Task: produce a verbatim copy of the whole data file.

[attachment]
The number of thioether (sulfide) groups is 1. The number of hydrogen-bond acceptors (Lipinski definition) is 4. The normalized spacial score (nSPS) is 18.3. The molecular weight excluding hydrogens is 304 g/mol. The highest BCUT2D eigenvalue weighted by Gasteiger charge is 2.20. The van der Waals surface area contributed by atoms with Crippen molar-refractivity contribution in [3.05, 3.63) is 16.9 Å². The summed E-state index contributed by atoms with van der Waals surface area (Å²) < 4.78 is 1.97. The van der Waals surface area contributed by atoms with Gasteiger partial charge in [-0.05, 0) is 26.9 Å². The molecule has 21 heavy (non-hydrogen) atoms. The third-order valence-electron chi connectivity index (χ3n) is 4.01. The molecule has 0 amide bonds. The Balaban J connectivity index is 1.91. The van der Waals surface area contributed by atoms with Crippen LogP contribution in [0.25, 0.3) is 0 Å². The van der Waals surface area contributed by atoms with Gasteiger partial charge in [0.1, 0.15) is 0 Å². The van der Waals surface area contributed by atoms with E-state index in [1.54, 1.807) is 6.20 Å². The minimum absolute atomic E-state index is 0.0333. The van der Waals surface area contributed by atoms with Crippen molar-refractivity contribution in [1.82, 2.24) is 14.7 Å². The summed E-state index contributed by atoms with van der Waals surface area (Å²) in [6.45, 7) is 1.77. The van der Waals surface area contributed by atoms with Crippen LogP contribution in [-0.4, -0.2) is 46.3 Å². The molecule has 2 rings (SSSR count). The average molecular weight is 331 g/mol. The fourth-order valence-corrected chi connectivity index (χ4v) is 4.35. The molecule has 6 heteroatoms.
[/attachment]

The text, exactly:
The number of thioether (sulfide) groups is 1. The number of hydrogen-bond acceptors (Lipinski definition) is 4. The normalized spacial score (nSPS) is 18.3. The molecular weight excluding hydrogens is 304 g/mol. The highest BCUT2D eigenvalue weighted by Gasteiger charge is 2.20. The van der Waals surface area contributed by atoms with Crippen molar-refractivity contribution in [3.05, 3.63) is 16.9 Å². The summed E-state index contributed by atoms with van der Waals surface area (Å²) < 4.78 is 1.97. The van der Waals surface area contributed by atoms with Gasteiger partial charge in [-0.05, 0) is 26.9 Å². The molecule has 21 heavy (non-hydrogen) atoms. The third-order valence-electron chi connectivity index (χ3n) is 4.01. The molecule has 0 amide bonds. The Balaban J connectivity index is 1.91. The van der Waals surface area contributed by atoms with Crippen LogP contribution in [0.25, 0.3) is 0 Å². The van der Waals surface area contributed by atoms with Gasteiger partial charge in [0.1, 0.15) is 0 Å². The van der Waals surface area contributed by atoms with E-state index in [1.54, 1.807) is 6.20 Å². The minimum absolute atomic E-state index is 0.0333. The van der Waals surface area contributed by atoms with Crippen molar-refractivity contribution in [1.82, 2.24) is 14.7 Å². The summed E-state index contributed by atoms with van der Waals surface area (Å²) in [6.45, 7) is 1.77. The van der Waals surface area contributed by atoms with Crippen LogP contribution in [-0.4, -0.2) is 46.3 Å². The molecule has 2 rings (SSSR count). The average molecular weight is 331 g/mol. The fourth-order valence-corrected chi connectivity index (χ4v) is 4.35. The molecule has 6 heteroatoms.